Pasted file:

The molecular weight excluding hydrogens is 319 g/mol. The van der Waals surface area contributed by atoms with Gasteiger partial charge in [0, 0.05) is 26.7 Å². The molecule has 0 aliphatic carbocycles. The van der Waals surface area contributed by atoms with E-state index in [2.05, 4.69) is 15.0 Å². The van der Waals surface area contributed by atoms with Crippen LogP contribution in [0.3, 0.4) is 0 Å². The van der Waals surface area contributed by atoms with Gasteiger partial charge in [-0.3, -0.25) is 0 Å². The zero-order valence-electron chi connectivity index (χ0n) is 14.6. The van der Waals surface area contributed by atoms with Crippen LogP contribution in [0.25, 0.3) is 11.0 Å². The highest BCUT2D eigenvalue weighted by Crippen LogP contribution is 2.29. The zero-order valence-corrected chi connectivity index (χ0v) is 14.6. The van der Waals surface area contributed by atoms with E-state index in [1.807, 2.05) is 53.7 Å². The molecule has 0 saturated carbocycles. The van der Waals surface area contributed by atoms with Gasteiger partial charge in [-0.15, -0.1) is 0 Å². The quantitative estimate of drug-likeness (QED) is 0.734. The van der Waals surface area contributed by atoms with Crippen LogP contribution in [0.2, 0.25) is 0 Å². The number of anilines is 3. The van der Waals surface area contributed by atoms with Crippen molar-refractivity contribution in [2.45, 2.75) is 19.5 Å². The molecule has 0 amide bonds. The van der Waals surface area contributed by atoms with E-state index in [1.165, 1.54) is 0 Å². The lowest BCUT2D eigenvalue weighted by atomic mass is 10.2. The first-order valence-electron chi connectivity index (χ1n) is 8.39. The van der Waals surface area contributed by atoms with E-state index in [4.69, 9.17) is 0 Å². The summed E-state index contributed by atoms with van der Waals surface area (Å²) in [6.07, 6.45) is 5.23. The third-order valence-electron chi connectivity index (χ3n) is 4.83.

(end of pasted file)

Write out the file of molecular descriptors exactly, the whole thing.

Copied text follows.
The molecular weight excluding hydrogens is 319 g/mol. The van der Waals surface area contributed by atoms with Gasteiger partial charge in [0, 0.05) is 26.7 Å². The molecule has 0 aliphatic carbocycles. The van der Waals surface area contributed by atoms with E-state index in [2.05, 4.69) is 15.0 Å². The van der Waals surface area contributed by atoms with Crippen LogP contribution in [0.3, 0.4) is 0 Å². The van der Waals surface area contributed by atoms with Gasteiger partial charge in [-0.3, -0.25) is 0 Å². The zero-order valence-electron chi connectivity index (χ0n) is 14.6. The van der Waals surface area contributed by atoms with Crippen LogP contribution in [0.25, 0.3) is 11.0 Å². The highest BCUT2D eigenvalue weighted by Crippen LogP contribution is 2.29. The zero-order valence-corrected chi connectivity index (χ0v) is 14.6. The van der Waals surface area contributed by atoms with E-state index in [1.807, 2.05) is 53.7 Å². The molecule has 0 saturated carbocycles. The van der Waals surface area contributed by atoms with Gasteiger partial charge in [-0.15, -0.1) is 0 Å². The quantitative estimate of drug-likeness (QED) is 0.734. The van der Waals surface area contributed by atoms with Crippen LogP contribution in [0.2, 0.25) is 0 Å². The number of anilines is 3. The van der Waals surface area contributed by atoms with Crippen molar-refractivity contribution in [2.45, 2.75) is 19.5 Å². The molecule has 0 amide bonds. The van der Waals surface area contributed by atoms with E-state index in [1.165, 1.54) is 0 Å². The lowest BCUT2D eigenvalue weighted by atomic mass is 10.2. The first-order valence-electron chi connectivity index (χ1n) is 8.39. The van der Waals surface area contributed by atoms with E-state index in [4.69, 9.17) is 0 Å². The summed E-state index contributed by atoms with van der Waals surface area (Å²) in [6.07, 6.45) is 5.23. The third-order valence-electron chi connectivity index (χ3n) is 4.83.